CitationAnyawie, Maurice & Lichter, Daniel T. (2023). Children of immigrants: Racial assortative mating and the transition to adulthood. Population Studies. vol. 77 (2) pp. 291-309
AbstractFew studies have followed immigrant-origin individuals from adolescence to adulthood or examined their spousal choices. Using longitudinal data from Add Health, we present a life-course model that examines the differences in racial assortative mating between children of immigrants and non-immigrants. The results reveal substantial variation in racial endogamy from generation to generation. Racial endogamy was highest in the third generation, but this is due entirely to high racial endogamy among whites. Out-marriage was most pronounced among first- and second-generation immigrants. Our life-course approach shows that the effects of race and generation on intermarriage were mediated by family background (e.g. language proficiency and residence) and educational attainment (at time of marriage), a finding largely indicative of processes of marital assimilation that unfold over time and generation. Evidence of acculturation and structural assimilation, however, could not fully account for the large, persistent, and uneven effects of race and generation on interracial marriage.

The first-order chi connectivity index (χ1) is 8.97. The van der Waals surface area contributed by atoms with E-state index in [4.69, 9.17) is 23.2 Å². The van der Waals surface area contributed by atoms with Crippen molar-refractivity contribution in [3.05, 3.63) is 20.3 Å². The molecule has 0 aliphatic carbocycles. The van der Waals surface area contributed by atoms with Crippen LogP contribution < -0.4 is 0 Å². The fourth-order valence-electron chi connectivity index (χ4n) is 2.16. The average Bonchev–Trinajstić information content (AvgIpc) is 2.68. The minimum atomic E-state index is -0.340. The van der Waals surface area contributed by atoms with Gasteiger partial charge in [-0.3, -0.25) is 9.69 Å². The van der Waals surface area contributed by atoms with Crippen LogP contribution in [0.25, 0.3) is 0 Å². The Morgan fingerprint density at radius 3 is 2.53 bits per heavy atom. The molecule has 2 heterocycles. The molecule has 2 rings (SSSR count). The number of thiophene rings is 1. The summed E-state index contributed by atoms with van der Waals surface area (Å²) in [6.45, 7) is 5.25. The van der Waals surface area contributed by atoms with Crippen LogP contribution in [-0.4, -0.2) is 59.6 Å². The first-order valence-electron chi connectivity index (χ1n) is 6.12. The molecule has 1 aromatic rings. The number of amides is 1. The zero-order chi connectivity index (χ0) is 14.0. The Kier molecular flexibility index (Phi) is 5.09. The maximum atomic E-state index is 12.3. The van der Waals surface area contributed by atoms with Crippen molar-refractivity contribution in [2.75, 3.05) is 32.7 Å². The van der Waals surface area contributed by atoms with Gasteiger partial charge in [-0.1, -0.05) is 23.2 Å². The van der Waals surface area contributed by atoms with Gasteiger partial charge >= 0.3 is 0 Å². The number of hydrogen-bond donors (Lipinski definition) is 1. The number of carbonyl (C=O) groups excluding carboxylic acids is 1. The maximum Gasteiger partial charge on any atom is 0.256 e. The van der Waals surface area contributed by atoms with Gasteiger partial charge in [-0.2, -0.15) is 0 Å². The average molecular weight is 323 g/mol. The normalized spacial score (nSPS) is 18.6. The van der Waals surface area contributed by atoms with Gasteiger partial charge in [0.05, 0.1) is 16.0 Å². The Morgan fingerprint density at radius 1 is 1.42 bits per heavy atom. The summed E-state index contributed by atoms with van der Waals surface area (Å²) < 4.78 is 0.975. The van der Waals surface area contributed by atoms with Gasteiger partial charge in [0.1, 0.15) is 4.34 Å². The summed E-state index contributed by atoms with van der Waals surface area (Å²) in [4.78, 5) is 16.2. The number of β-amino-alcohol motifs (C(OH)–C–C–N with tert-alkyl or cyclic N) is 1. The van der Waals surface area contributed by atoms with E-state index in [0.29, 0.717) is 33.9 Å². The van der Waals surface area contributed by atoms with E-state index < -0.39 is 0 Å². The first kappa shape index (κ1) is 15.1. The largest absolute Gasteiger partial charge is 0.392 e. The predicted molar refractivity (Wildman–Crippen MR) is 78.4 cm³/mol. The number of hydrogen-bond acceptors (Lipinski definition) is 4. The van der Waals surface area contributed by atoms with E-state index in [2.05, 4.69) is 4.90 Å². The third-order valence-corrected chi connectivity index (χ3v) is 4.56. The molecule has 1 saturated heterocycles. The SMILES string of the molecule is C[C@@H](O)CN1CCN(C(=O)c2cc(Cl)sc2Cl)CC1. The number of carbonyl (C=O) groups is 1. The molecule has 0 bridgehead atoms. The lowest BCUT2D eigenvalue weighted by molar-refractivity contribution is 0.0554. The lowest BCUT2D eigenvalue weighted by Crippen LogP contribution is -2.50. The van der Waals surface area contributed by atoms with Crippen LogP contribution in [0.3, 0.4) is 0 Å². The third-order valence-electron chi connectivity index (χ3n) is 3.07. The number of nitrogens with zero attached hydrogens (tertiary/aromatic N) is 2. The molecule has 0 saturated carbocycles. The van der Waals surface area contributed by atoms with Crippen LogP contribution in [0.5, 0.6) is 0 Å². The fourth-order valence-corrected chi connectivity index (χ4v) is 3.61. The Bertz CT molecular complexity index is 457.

Reference TypeJournal Article
Journal TitlePopulation Studies
Lichter, Daniel T.